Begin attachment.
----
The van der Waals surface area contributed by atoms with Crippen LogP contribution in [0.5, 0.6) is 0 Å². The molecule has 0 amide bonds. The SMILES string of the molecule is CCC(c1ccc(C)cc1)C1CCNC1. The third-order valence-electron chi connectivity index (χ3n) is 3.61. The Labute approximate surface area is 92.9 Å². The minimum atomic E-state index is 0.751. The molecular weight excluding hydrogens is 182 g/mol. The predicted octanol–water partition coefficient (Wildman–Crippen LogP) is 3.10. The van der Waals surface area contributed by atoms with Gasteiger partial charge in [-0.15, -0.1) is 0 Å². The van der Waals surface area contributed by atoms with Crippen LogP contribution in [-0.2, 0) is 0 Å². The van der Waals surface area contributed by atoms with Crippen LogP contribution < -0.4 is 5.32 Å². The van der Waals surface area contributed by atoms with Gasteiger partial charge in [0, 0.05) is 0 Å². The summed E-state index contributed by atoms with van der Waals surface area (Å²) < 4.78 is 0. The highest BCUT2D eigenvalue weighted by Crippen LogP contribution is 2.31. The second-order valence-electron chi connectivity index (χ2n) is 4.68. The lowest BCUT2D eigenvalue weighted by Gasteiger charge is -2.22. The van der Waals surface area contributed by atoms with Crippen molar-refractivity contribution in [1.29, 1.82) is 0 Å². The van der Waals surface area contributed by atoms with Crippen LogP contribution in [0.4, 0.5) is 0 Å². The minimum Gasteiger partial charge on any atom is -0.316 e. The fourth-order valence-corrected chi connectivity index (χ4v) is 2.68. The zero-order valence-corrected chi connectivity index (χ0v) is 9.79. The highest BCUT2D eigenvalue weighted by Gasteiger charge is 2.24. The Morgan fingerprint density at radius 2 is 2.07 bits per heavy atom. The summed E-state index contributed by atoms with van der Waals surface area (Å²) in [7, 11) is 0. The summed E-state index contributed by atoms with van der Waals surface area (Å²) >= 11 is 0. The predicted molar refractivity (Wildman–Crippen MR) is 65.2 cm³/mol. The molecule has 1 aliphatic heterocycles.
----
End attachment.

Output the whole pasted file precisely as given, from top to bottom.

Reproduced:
The van der Waals surface area contributed by atoms with Crippen LogP contribution in [0.5, 0.6) is 0 Å². The molecule has 0 amide bonds. The SMILES string of the molecule is CCC(c1ccc(C)cc1)C1CCNC1. The third-order valence-electron chi connectivity index (χ3n) is 3.61. The Labute approximate surface area is 92.9 Å². The minimum atomic E-state index is 0.751. The molecular weight excluding hydrogens is 182 g/mol. The predicted octanol–water partition coefficient (Wildman–Crippen LogP) is 3.10. The van der Waals surface area contributed by atoms with Gasteiger partial charge in [-0.15, -0.1) is 0 Å². The van der Waals surface area contributed by atoms with Crippen LogP contribution in [-0.2, 0) is 0 Å². The van der Waals surface area contributed by atoms with Crippen LogP contribution < -0.4 is 5.32 Å². The van der Waals surface area contributed by atoms with Gasteiger partial charge in [0, 0.05) is 0 Å². The summed E-state index contributed by atoms with van der Waals surface area (Å²) < 4.78 is 0. The highest BCUT2D eigenvalue weighted by Crippen LogP contribution is 2.31. The second-order valence-electron chi connectivity index (χ2n) is 4.68. The lowest BCUT2D eigenvalue weighted by Gasteiger charge is -2.22. The van der Waals surface area contributed by atoms with Crippen molar-refractivity contribution in [1.29, 1.82) is 0 Å². The van der Waals surface area contributed by atoms with Crippen LogP contribution in [0.4, 0.5) is 0 Å². The minimum Gasteiger partial charge on any atom is -0.316 e. The fourth-order valence-corrected chi connectivity index (χ4v) is 2.68. The zero-order valence-corrected chi connectivity index (χ0v) is 9.79. The highest BCUT2D eigenvalue weighted by Gasteiger charge is 2.24. The Morgan fingerprint density at radius 2 is 2.07 bits per heavy atom. The summed E-state index contributed by atoms with van der Waals surface area (Å²) in [7, 11) is 0. The summed E-state index contributed by atoms with van der Waals surface area (Å²) >= 11 is 0. The predicted molar refractivity (Wildman–Crippen MR) is 65.2 cm³/mol. The molecule has 1 aliphatic heterocycles.